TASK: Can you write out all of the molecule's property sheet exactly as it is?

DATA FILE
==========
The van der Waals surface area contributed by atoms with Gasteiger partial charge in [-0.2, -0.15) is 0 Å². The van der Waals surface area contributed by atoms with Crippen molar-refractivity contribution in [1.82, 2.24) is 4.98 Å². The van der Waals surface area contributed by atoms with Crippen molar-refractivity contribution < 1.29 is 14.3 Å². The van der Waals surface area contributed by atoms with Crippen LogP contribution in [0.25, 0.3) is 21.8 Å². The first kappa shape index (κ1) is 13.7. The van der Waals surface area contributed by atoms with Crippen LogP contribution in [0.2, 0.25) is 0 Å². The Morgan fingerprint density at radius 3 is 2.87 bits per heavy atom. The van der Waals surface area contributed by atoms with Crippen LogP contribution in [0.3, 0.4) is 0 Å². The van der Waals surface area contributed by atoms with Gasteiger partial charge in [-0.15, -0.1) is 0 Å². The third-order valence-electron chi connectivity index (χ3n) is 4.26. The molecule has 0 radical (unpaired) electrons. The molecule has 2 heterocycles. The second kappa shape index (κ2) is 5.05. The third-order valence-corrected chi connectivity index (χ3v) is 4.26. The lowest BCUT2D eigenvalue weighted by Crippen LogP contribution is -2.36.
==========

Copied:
The van der Waals surface area contributed by atoms with Gasteiger partial charge in [-0.2, -0.15) is 0 Å². The van der Waals surface area contributed by atoms with Crippen molar-refractivity contribution in [1.82, 2.24) is 4.98 Å². The van der Waals surface area contributed by atoms with Crippen molar-refractivity contribution < 1.29 is 14.3 Å². The van der Waals surface area contributed by atoms with Crippen LogP contribution in [0.25, 0.3) is 21.8 Å². The first kappa shape index (κ1) is 13.7. The van der Waals surface area contributed by atoms with Crippen LogP contribution in [0.2, 0.25) is 0 Å². The Morgan fingerprint density at radius 3 is 2.87 bits per heavy atom. The van der Waals surface area contributed by atoms with Crippen LogP contribution in [0.3, 0.4) is 0 Å². The van der Waals surface area contributed by atoms with Gasteiger partial charge in [-0.15, -0.1) is 0 Å². The third-order valence-electron chi connectivity index (χ3n) is 4.26. The molecule has 0 radical (unpaired) electrons. The molecule has 2 heterocycles. The second kappa shape index (κ2) is 5.05. The third-order valence-corrected chi connectivity index (χ3v) is 4.26. The lowest BCUT2D eigenvalue weighted by Crippen LogP contribution is -2.36.